"It'?s like riding a novel at nigh. One must also be inquisitive, not only about perception and the actual words, but also about temper. Another big line from Flannery O' Connor: "The author does not have to speak about characters, but about them. Lettering with personality. It is with me every eight or nine or ten working with me when most of the whole typing session feel that I am only walking with the personality, a peculiar watcher in their breast while they are doing their work.
And I think that's why many authors do it. I' m sure that's why I' m a writer. I' m gonna draw a crayon, and every other thing I say is strikethrough. By making a set of microphone selections while typing a phrase, I try to find the real thing that mirrors the characters reality.
Well, I have a few non-working years. I' d say most of the day. I' d say I have the feeling that I've had a good lesson every nine or ten workdays. and these are the times I am written for. I' m one of those authors who keeps rewriting.
I can' t go on even if a person says something I don' t quite believe or has an idea I don' t quite buy. Revising means "seeing again" - well, how can you see it again when you saw it 10 nights ago? Then when you save and reread it, you actually forgetting something of what's happening in history.
You' re forgetting how difficult it was to create these 12 pages. It doesn't matter to me if I spend a year on pages 1 to 96. When I sense true power on page 93, and I think that should be page 1? An unmerciful auditor is in a much better place to produce a really good work than one who does not have the courage to do so.
This may be the difference between a really good and a great work. I don't think it will ever happened unless you are able to cultivation two characteristics within yourself that William Stafford, the writer, teaches me when he said: "The writer must put himself in a state of susceptibility before he writes.
It' a very dangerous, frightening area, if you like. To be honest, I always seem so vivid when I type. But I also have to go to the hotel and airplanes and such.) The big ceremony is that I am reading some of my own music. I' m not a poet, but I reading a poem every day.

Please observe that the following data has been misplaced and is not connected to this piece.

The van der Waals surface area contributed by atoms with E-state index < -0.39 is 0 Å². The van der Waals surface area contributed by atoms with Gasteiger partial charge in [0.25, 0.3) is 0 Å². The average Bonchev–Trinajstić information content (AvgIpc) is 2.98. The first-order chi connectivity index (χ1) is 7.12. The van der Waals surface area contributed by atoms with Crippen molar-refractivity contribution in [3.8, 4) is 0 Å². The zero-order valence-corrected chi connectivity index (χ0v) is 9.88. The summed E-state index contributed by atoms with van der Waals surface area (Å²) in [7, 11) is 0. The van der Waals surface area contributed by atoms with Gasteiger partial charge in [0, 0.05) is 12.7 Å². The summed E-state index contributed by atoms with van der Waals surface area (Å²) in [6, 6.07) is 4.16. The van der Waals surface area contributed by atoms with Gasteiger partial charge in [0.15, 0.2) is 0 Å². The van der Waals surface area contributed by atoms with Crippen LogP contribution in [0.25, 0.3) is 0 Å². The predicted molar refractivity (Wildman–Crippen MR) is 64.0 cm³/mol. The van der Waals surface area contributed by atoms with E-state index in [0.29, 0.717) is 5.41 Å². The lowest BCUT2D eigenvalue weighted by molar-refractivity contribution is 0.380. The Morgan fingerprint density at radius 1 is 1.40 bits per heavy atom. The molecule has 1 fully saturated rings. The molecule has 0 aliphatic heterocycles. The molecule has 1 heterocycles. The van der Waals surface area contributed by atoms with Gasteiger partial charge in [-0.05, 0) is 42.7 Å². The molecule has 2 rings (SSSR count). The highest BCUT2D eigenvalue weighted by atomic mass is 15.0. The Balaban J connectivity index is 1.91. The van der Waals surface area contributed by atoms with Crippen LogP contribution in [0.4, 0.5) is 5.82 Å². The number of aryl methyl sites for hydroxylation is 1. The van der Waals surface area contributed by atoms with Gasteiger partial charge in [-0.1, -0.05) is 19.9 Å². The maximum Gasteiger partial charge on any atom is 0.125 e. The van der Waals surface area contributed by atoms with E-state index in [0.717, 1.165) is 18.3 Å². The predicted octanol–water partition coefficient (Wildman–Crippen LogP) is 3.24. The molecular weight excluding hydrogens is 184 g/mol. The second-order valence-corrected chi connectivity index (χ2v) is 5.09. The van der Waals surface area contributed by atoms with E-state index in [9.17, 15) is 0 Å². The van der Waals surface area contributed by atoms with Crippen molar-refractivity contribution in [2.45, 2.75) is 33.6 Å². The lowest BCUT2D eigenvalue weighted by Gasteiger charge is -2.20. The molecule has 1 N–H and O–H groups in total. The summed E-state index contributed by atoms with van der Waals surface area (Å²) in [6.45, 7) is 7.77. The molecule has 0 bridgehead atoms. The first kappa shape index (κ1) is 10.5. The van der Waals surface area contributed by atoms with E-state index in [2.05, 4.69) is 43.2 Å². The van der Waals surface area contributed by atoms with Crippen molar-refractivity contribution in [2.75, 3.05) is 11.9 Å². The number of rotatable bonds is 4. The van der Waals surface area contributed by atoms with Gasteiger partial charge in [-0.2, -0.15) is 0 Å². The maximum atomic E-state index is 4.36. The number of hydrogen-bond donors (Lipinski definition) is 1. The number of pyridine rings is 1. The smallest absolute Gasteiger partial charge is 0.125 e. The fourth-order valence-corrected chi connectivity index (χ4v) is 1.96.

I' m gonna need 500 books of poems. I was just, you know, sprinkling floral leaves on the couch and putting on a little Luther Vandross. I' m writing every single composers' book, even on my birthdays (today is my birthdays, and I think I had a good session).
I' m reading some poetry, then I' m putting on my earphones and playing it. It is O'Connor: "There is a certain corn of foolishness that the author of the fictional can hardly do without, and that is the qualitiy of staring. "And she continues that the letter is awaiting.
You stare or wait for the picture or the instant or the scent or the sound and when you begin to type it, just believe me that things are happening. I think there is something out there - something enigmatic and unseen, but really great - coming from my day-to-day work.
This is exactly how I am typing, how I am encouraging those with whom I work to write: That which Scripture requires of us is the opposite of what US civilization demands of us. Maybe my mother's ill - she'll never see me publishing a work. I never think about my future when I'm in my crib.
It' s not like I can compose and get remunerated and do another trip - although these are good issues. Because I have an almost holy duty to those ghosts who came before: to be with them and make their history.